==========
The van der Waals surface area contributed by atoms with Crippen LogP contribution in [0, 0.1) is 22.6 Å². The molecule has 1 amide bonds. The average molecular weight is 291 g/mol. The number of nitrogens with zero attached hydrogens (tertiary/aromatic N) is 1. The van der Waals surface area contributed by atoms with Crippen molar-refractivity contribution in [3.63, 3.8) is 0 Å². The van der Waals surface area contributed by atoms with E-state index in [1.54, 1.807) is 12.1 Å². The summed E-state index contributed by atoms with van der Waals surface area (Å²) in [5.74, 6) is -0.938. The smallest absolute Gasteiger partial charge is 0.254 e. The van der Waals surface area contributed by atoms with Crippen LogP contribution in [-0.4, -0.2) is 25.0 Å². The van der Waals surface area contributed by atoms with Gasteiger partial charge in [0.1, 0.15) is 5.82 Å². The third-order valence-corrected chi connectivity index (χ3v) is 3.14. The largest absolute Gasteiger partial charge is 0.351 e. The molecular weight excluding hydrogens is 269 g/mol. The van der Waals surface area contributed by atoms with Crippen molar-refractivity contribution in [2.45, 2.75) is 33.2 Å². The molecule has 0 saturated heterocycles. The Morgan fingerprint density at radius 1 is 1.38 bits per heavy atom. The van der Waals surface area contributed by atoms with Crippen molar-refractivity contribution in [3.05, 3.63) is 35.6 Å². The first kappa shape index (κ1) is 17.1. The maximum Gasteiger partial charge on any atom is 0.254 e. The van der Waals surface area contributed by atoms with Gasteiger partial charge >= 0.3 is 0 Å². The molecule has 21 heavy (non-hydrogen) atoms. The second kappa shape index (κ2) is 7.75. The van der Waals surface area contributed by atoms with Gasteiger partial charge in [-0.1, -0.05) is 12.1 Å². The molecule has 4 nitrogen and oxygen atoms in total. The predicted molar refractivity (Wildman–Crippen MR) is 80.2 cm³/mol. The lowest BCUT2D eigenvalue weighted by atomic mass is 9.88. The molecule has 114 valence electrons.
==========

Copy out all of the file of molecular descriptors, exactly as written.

The van der Waals surface area contributed by atoms with Crippen LogP contribution in [0, 0.1) is 22.6 Å². The molecule has 1 amide bonds. The average molecular weight is 291 g/mol. The number of nitrogens with zero attached hydrogens (tertiary/aromatic N) is 1. The van der Waals surface area contributed by atoms with Crippen molar-refractivity contribution in [3.63, 3.8) is 0 Å². The van der Waals surface area contributed by atoms with E-state index in [1.54, 1.807) is 12.1 Å². The summed E-state index contributed by atoms with van der Waals surface area (Å²) in [5.74, 6) is -0.938. The smallest absolute Gasteiger partial charge is 0.254 e. The van der Waals surface area contributed by atoms with Crippen LogP contribution in [-0.4, -0.2) is 25.0 Å². The van der Waals surface area contributed by atoms with Gasteiger partial charge in [0.1, 0.15) is 5.82 Å². The third-order valence-corrected chi connectivity index (χ3v) is 3.14. The largest absolute Gasteiger partial charge is 0.351 e. The molecular weight excluding hydrogens is 269 g/mol. The van der Waals surface area contributed by atoms with Crippen molar-refractivity contribution in [2.45, 2.75) is 33.2 Å². The molecule has 0 saturated heterocycles. The Morgan fingerprint density at radius 1 is 1.38 bits per heavy atom. The van der Waals surface area contributed by atoms with Crippen molar-refractivity contribution in [3.05, 3.63) is 35.6 Å². The first kappa shape index (κ1) is 17.1. The maximum Gasteiger partial charge on any atom is 0.254 e. The van der Waals surface area contributed by atoms with Gasteiger partial charge >= 0.3 is 0 Å². The molecule has 21 heavy (non-hydrogen) atoms. The second kappa shape index (κ2) is 7.75. The van der Waals surface area contributed by atoms with Gasteiger partial charge in [-0.1, -0.05) is 12.1 Å². The molecule has 4 nitrogen and oxygen atoms in total. The predicted molar refractivity (Wildman–Crippen MR) is 80.2 cm³/mol. The lowest BCUT2D eigenvalue weighted by atomic mass is 9.88. The molecule has 114 valence electrons.